“Terraria”: A review

An easily overlooked indie game, and what makes it stand out.

Promotional+artwork+released+by+Re-Logic+for+%22Terraria%22.
Promotional artwork released by Re-Logic for

Promotional artwork released by Re-Logic for "Terraria".

Promotional artwork released by Re-Logic for "Terraria".

Rain Richards, WSS Intern

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Ever wanted to fight giant flying eyeballs, cast magic spells, explore a dungeon, ride a unicorn, fend off a goblin army, have a gun that’s also a shark, fly on a carpet, talk to a mushroom person, summon your own minions, go to Hell, break curses and vanquish a great evil, all in a beautiful, brilliantly designed 2D world? Well, have I got the game for you. Yes, in fact, everything I just listed is possible in “Terraria”.

That long, extensive list is only a fraction of what “Terraria” has to offer. At first glance, the game may seem like a two dimensional “Minecraft” but a closer look reveals a unique and incredibly polished experience. Perhaps the greatest thing about “Terraria” is just how much there is to do. For ten dollars, it really is a bargain. The first step to starting the game is character creation. Hair, clothing, skin and eye color are extremely customizable, despite the small size of the player character. A “random” button is provided for those who would like to speed up the process, which changes everything except character difficulty. After the player is happy with their character, they may name it and continue.

The next step is world creation. Worlds can be small, medium, or large, and also have a difficulty setting. Normal mode is the intended experience, while Expert offers more of a high risk, high reward challenge. World evil is chosen at random, unless the player has previously reached the endgame. Crimson and Corruption are the two options, both with similar yet unique gameplay experiences. Again, the player provides a name. Then the game actually generates the world, with a stylized progress bar and a series of funny messages to entertain players during the process.

Finally, the game is ready to play. You start at a set spawn location in a forest near the center of the world, with a set of copper tools and a friendly guide to help you survive. Although gameplay does focus mainly around gathering resources– be it from enemies, the environment, events, or farming –and fighting bosses to progress, there is so much more to the game than that.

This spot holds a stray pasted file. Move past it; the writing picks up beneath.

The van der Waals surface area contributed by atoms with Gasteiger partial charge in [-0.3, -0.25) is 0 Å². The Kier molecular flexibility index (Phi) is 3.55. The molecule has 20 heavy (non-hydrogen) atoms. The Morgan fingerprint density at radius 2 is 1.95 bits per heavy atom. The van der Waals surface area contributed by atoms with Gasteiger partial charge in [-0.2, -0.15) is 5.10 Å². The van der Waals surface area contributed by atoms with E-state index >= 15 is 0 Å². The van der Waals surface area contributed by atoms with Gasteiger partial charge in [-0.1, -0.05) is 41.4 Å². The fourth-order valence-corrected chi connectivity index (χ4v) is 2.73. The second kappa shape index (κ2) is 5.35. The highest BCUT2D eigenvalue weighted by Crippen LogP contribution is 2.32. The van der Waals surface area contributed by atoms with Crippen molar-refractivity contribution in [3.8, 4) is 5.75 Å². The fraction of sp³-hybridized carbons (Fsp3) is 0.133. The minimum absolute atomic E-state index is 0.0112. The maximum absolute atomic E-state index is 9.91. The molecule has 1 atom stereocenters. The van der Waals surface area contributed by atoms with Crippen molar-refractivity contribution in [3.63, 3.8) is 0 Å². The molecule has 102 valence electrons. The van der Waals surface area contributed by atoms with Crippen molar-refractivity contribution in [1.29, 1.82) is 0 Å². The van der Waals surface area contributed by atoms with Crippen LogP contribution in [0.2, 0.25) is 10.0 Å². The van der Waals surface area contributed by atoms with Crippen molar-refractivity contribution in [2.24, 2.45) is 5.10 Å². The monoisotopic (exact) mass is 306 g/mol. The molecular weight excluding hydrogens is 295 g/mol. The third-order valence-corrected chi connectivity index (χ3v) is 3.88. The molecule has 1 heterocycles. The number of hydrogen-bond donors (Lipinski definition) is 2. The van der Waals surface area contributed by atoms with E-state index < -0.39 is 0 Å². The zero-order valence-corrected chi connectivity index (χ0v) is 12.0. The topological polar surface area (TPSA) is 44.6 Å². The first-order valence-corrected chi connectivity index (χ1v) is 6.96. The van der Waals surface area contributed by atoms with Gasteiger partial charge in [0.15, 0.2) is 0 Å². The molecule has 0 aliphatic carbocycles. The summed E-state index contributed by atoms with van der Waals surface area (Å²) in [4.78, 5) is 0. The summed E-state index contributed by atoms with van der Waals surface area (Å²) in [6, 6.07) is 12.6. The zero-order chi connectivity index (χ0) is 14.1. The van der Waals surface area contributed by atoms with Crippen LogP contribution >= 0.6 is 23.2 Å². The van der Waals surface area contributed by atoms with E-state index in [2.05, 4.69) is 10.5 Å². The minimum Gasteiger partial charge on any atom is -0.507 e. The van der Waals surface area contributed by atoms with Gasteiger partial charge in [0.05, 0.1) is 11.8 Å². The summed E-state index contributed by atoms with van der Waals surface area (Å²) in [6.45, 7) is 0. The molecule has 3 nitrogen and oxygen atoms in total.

If you aren’t a fan of exploring and searching the world for rare ores or chests, try fishing instead.”

— Rain Richards

Explorers can go hunting for hidden chests containing the rarest of artifacts, delving deep into the heart of the underground jungle, or high into the sky in search of floating islands. For the architects, there are hundreds of different block types, walls, platforms, furniture sets, and other decorative items to collect and experiment with. Are you an engineer who likes automation and making traps? Stop by the mechanic and pick up some wires, actuators and a wrench to get started. Even the basic progression system has alternatives for different playstyles. If you aren’t a fan of exploring and searching the world for rare ores or chests, try fishing instead. The fishing minigame is simple, yet rewarding for the patient player.

Combat also offers a wide variety of classes, each with viable subclasses. The main four are melee, ranger, mage and summoner. Players aren’t locked into one class, however. “Terraria” is very flexible regarding weapon type, limiting players only by what is available. A character wearing mage’s armor can still swing a sword and shoot a bow, provided they have arrows.

Basically, there’s a lot of content. The game’s mechanics are strong enough to provide a worthy objective, and the pathways to any goal are all interesting and fun. Most fights aren’t urgent, so you can postpone a fight with the Eater of Worlds to work on your base instead. The freedom “Terraria” gives players is astounding. As with any game, though, there are some drawbacks.

For one, the vast amount of content can be overwhelming to new players. The in-game guide NPC can be useful, but he only explains crafting recipes and gives vague hints. Specific information about boss summoning, for example, is often unclear. A player may simply have to use guesswork or visit the official Terraria Wiki for help.

Often times, finding a certain accessory or item can be very tedious. Some have a rare chance to drop from an enemy, and others aren’t even obtainable in every world. This is understandable, because these items include some of the most powerful in the game. Nevertheless, I do think there’s room for improvement. Many players are forced to create new worlds, set up complicated enemy farms or spend hours scouring the land for the rare drops they want.

Those are really the only two problems I have. The price is great for the content included, and the gameplay is unique. “Terraria” is an unforgettable gem of an indie game.

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